Creativity manifests itself in so many different forms! Dancing is the modality in which I find myself, so much so that I consider movement to be my first language. When words fail me, I can most often move my way through an emotion until it reaches its full expression. Quite often I still can’t put a name to it, but is labeling a feeling always necessary? Some might argue with me on this point but, as I see it, releasing an experience through art helps to give it a shape, and through this shape we can find meaning, even if the meaning comes in the form of a sculpture or a dance.

Credit Jonathan Kim
Credit Jonathan Kim

I feel so privileged that I have been able to access my creative-self from such a young age. Whether you have identified yourself as an artist or not, one thing you cannot deny is that you, yes YOU, are a creative being. I have watched close friends tinker with computers and various gadgets I can’t even name (unless circle-thingy-doo counts?), troubleshooting tirelessly until it works. The creativity they access to be able to try, fail, and then try again differently, requires an ability to transcend traditional ideas and think outside of the box. Again, creativity comes in so many different forms if we can only stay open to the possibilities of our own gifts! kw_zqbachws-ashim-d-silva

Now, let’s bring back the stickman example from earlier. I had a client recently who said to me, “I’m thinking of drawing my son, but the best I can do is a stick man,” as he stared at the daunting blank page in front of him. I encouraged him to draw this stickman, and to see where it took him. After a few more minutes of blank stares, and the eventual pastel to paper, he drew one stick man, and another, and another… The conversation later ended with “I never knew how powerful a stickman could be”.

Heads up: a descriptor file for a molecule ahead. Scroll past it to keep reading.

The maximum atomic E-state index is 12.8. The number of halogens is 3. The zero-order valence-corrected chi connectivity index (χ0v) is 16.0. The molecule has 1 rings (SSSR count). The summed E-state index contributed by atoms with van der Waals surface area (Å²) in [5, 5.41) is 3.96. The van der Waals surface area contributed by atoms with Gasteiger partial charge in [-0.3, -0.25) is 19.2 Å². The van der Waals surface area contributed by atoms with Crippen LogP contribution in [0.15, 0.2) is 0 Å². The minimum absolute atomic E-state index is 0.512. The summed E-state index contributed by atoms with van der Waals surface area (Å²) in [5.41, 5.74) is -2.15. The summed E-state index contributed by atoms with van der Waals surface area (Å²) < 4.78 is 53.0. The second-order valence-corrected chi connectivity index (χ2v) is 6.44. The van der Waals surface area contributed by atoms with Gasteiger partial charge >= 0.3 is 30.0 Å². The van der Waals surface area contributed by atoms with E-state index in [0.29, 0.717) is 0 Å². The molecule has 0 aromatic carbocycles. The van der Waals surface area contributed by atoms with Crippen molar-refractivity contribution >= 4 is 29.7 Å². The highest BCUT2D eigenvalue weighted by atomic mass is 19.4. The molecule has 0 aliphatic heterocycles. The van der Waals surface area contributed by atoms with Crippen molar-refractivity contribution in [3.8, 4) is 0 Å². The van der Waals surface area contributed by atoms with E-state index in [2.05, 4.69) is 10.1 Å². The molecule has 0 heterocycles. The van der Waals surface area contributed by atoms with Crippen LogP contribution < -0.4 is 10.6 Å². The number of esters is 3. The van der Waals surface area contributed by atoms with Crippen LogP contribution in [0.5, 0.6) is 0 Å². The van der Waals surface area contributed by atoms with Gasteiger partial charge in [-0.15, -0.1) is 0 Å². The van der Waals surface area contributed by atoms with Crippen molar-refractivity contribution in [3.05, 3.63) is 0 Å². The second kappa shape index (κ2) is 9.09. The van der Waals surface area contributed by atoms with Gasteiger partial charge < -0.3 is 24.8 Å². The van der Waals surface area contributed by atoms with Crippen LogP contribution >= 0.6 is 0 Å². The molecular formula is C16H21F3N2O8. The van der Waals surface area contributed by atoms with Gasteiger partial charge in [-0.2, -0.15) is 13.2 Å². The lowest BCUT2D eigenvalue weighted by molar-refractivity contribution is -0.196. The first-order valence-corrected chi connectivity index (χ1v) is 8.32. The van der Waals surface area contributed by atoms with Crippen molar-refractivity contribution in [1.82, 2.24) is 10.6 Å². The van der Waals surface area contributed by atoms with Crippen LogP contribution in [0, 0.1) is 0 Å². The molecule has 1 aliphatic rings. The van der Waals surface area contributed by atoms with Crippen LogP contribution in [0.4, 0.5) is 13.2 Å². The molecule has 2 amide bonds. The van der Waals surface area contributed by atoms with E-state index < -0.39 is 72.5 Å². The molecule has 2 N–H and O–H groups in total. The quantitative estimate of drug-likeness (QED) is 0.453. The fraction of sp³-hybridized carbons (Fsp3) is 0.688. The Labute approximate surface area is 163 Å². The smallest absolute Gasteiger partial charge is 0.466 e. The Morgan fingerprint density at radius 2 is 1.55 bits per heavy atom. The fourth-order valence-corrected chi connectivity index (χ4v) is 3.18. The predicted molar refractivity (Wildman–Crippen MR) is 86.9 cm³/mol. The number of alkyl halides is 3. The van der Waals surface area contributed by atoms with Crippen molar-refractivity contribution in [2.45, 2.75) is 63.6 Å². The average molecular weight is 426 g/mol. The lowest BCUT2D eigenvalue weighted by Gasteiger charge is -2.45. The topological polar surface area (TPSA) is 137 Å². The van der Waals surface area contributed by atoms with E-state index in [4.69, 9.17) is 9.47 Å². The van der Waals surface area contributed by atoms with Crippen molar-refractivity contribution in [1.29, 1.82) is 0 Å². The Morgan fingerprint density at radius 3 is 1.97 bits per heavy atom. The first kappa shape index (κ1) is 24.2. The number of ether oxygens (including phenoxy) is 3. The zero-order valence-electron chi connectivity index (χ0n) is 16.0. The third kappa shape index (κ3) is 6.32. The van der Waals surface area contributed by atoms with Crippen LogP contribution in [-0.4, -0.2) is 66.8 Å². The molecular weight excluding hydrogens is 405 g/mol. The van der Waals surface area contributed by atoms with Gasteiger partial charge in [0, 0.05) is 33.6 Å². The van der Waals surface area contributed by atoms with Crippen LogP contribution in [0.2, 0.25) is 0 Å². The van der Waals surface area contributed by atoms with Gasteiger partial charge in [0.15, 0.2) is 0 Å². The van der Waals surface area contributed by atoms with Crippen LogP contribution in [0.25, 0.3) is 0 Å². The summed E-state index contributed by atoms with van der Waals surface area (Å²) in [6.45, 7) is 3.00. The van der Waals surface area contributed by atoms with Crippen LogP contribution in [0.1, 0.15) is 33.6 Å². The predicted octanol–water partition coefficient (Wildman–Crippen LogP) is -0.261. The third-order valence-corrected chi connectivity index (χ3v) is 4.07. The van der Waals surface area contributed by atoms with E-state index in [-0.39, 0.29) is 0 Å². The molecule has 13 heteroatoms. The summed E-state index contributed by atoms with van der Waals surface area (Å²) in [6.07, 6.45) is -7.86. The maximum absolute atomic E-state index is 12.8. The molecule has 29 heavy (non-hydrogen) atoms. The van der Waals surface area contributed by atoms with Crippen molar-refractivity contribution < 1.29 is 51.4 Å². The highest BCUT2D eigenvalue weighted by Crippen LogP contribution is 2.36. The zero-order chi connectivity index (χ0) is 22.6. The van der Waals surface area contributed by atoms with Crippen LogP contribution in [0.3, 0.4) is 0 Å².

In what ways does your creative-self come to life?

Shine in the Dark Places

With seasons changing, summer into fall, and darker weather casting shadows over what was once a bright August sky, I am almost instantly reminded of the effect the murky wet grey has over my body and mind. Like a ton of bricks, the weight of a dull morning sky can weigh on my eyelids as heavy as it weighs on my motivation.

I know I am not alone here. Funny how this annual shift comes when I so desperately need inspiration most (my livelihood literally depends on it). Now, don’t get me wrong, I wouldn’t change my career choices for the world, and I am well aware that no matter how powerful, persistent, and persuasive I may be, the chances of changing Mother Nature’s plans to work around my schedule are pretty slim.

Slim chances or not, I am left to think about the power residing in such darkness, both figuratively and literally – the literal often encouraging the figurative. There are so many great thinkers and writers recently who have been spreading the word of positivity and shining one’s own “light”. Positive thinking has become a bit of a trend, one that I am in support of I should add, however I am sometimes left with the feeling as though darkness is an old friend (thank you Simon and Garfunkel!) who is being neglected and, in some cases, shafted for having no value. I cannot seem to shake this idea that light without dark is just not seeing the whole picture.

So then what is the “whole picture” one might ask? You didn’t think I actually had that answer, did you? What I do believe to be true is that somewhere inside this picture, painting, box, or however you see your life, are blacks, greys, rainy days, negative thoughts, and whatever your darkness looks, feels, or smells like. I hope that also, living among those things, is glitter, warmth, and this “light” some of us so desperately search for.

Scratch that.

What I actually hope is that the dark and light residing in myself can grow to peacefully coexist like college roommates learning to compromise and live with one another, both with different interests, and both having value. I hope I can greet my murky days with my own flashlight that will allow me to shine in those dark places. I hope that darkness is never the whole picture, but that it may always have its place. And if this strikes a chord within you, then I hope this for you too.

“Shine in the dark places, lend the world your light.” – Shane Koyczan